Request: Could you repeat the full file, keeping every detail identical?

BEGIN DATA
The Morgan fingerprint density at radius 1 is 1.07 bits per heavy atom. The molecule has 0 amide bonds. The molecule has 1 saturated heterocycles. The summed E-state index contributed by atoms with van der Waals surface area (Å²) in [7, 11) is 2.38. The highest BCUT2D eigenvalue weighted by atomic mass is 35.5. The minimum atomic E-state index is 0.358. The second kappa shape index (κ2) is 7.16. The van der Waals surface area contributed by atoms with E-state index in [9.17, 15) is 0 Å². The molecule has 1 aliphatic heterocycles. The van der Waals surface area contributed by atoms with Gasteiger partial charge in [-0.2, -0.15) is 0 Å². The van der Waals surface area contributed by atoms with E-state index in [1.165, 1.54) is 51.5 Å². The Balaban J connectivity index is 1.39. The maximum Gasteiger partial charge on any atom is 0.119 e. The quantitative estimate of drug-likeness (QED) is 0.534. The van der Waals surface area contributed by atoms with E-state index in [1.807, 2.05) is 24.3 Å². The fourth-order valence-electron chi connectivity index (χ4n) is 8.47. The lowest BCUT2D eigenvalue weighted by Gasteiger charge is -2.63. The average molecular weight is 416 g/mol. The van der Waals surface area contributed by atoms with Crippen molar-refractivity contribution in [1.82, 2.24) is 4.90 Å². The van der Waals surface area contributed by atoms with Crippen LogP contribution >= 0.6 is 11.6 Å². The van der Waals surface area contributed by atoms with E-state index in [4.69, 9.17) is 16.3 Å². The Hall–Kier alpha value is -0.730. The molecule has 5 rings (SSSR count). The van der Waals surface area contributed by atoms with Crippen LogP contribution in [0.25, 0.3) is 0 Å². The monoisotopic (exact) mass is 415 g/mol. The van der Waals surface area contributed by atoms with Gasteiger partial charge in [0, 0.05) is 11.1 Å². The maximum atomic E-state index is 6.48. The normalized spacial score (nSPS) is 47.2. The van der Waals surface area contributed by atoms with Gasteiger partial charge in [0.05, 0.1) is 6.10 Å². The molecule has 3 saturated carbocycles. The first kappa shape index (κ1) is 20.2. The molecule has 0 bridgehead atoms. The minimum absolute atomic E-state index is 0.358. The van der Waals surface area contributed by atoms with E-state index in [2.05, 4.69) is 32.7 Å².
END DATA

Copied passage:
The Morgan fingerprint density at radius 1 is 1.07 bits per heavy atom. The molecule has 0 amide bonds. The molecule has 1 saturated heterocycles. The summed E-state index contributed by atoms with van der Waals surface area (Å²) in [7, 11) is 2.38. The highest BCUT2D eigenvalue weighted by atomic mass is 35.5. The minimum atomic E-state index is 0.358. The second kappa shape index (κ2) is 7.16. The van der Waals surface area contributed by atoms with E-state index in [9.17, 15) is 0 Å². The molecule has 1 aliphatic heterocycles. The van der Waals surface area contributed by atoms with Gasteiger partial charge in [-0.2, -0.15) is 0 Å². The van der Waals surface area contributed by atoms with E-state index in [1.165, 1.54) is 51.5 Å². The Balaban J connectivity index is 1.39. The maximum Gasteiger partial charge on any atom is 0.119 e. The quantitative estimate of drug-likeness (QED) is 0.534. The van der Waals surface area contributed by atoms with E-state index in [1.807, 2.05) is 24.3 Å². The fourth-order valence-electron chi connectivity index (χ4n) is 8.47. The lowest BCUT2D eigenvalue weighted by Gasteiger charge is -2.63. The average molecular weight is 416 g/mol. The van der Waals surface area contributed by atoms with Crippen molar-refractivity contribution in [1.82, 2.24) is 4.90 Å². The van der Waals surface area contributed by atoms with Crippen LogP contribution >= 0.6 is 11.6 Å². The van der Waals surface area contributed by atoms with E-state index in [4.69, 9.17) is 16.3 Å². The Hall–Kier alpha value is -0.730. The molecule has 5 rings (SSSR count). The van der Waals surface area contributed by atoms with Crippen LogP contribution in [0.25, 0.3) is 0 Å². The monoisotopic (exact) mass is 415 g/mol. The van der Waals surface area contributed by atoms with Gasteiger partial charge in [0, 0.05) is 11.1 Å². The maximum atomic E-state index is 6.48. The normalized spacial score (nSPS) is 47.2. The van der Waals surface area contributed by atoms with Gasteiger partial charge in [0.05, 0.1) is 6.10 Å². The molecule has 3 saturated carbocycles. The first kappa shape index (κ1) is 20.2. The molecule has 0 bridgehead atoms. The minimum absolute atomic E-state index is 0.358. The van der Waals surface area contributed by atoms with E-state index in [2.05, 4.69) is 32.7 Å².